If you want ECC for cheap you could buy a lower-end socket AM3+ processor like the FX4350

My most recent build was an FX8xxx part. FX8350 I think.

otherwise Xeon is clearly the better choice.

I have made the choice to not give Intel any of my money if I can help it. I don't like the unethical games Intel plays (example).

Processors are so fast these days anyway, that the difference between the best AMD and the best Intel are not that big a deal for my purposes. And while AMD loses on absolute performance, they generally win on performance-per-money-spent.

Comment: Re:Legitimate concerns (Score 1) 274

by Space cowboy (#47583661) Attached to: UK Government Report Recommends Ending Online Anonymity

I think you're proving my point about the black-and-white nature of how people regard free speech in the USA. See, I'm very much in favour of free speech, it's been a fundamental right of UK society now for longer than the USA has existed in its current form, and pretty much any UK citizen would be equally for it.

Where we differ is in nuance. The UK approach is a shades-of-gray one, where the right to speak whatever you want, no matter how hurtful to others, is actually counter-balanced by how much what you say hurts the target of your invective; and this in turn is counter-balanced by the importance of what it is that you're saying to society as a whole. There's a whole spectrum of things to consider when making a judgement, which is why the UK position is that if a free-speech issue comes up, it ought to be decided by a judge rather than a black/white hard-and-fast rule.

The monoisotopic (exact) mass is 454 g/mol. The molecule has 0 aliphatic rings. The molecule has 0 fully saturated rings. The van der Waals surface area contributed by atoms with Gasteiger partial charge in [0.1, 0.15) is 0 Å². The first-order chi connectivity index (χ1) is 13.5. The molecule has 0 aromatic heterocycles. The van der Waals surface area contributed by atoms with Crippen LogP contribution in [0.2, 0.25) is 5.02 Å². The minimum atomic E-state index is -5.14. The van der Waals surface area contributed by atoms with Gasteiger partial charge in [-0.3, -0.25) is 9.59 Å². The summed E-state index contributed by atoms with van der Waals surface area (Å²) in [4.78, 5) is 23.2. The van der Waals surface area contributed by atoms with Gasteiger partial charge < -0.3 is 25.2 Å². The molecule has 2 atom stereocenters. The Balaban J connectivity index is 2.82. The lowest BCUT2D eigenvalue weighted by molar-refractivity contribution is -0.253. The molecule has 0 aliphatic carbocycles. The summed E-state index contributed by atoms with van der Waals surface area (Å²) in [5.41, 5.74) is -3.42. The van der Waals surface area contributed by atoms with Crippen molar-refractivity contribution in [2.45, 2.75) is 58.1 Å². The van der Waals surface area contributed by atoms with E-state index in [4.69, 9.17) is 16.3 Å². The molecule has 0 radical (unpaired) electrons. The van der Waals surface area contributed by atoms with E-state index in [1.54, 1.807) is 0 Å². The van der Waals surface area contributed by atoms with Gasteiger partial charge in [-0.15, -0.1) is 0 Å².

Now does this matter, in day-to-day life ? No. People say and do pretty much the same thing on both sides of the pond; but when a big issue comes up and a judgement has to be rendered, the courts take a more reasoned view than "Is this free speech ? Yes ? Ok then, feel free to ".

I'll ignore the idiotic purposeful misreading of the Fire thing...

Comment: Will AMD APUs ever support ECC RAM? (Score 0) 103

by steveha (#47583469) Attached to: AMD Launches New Higher-End Kaveri APUs A10-7800 and A6-7400K

I have a strong preference for using ECC RAM when I build a new computer.

I would be perfectly happy to use an APU to make a very quiet computer, but the chipsets that support the APUs don't have ECC support.

I admit I'm probably a weird outlier. People who want APUs probably don't want to pay extra for ECC RAM most of the time. Still, will there ever be even one chipset that will add ECC support?

Is there any technical reason why ECC shouldn't be used with an APU?

Comment: Re:VMS is dead; long live WNT (Score 1) 135

by hey! (#47579519) Attached to: HP Gives OpenVMS New Life and Path To X86 Port

Implementation makes a difference. Early versions of NT were quite good, but unpopular because you needed 16MB of RAM (if I recall correctly) to run them in an era when a high end personal computer shipped with 4MB of RAM. Over the years they tried to hold the line, at one point getting the minimum down to 12MB of RAM, but perhaps not coincidentally stability got really bad.

Work expands to fill the time available. -- Cyril Northcote Parkinson, "The Economist", 1955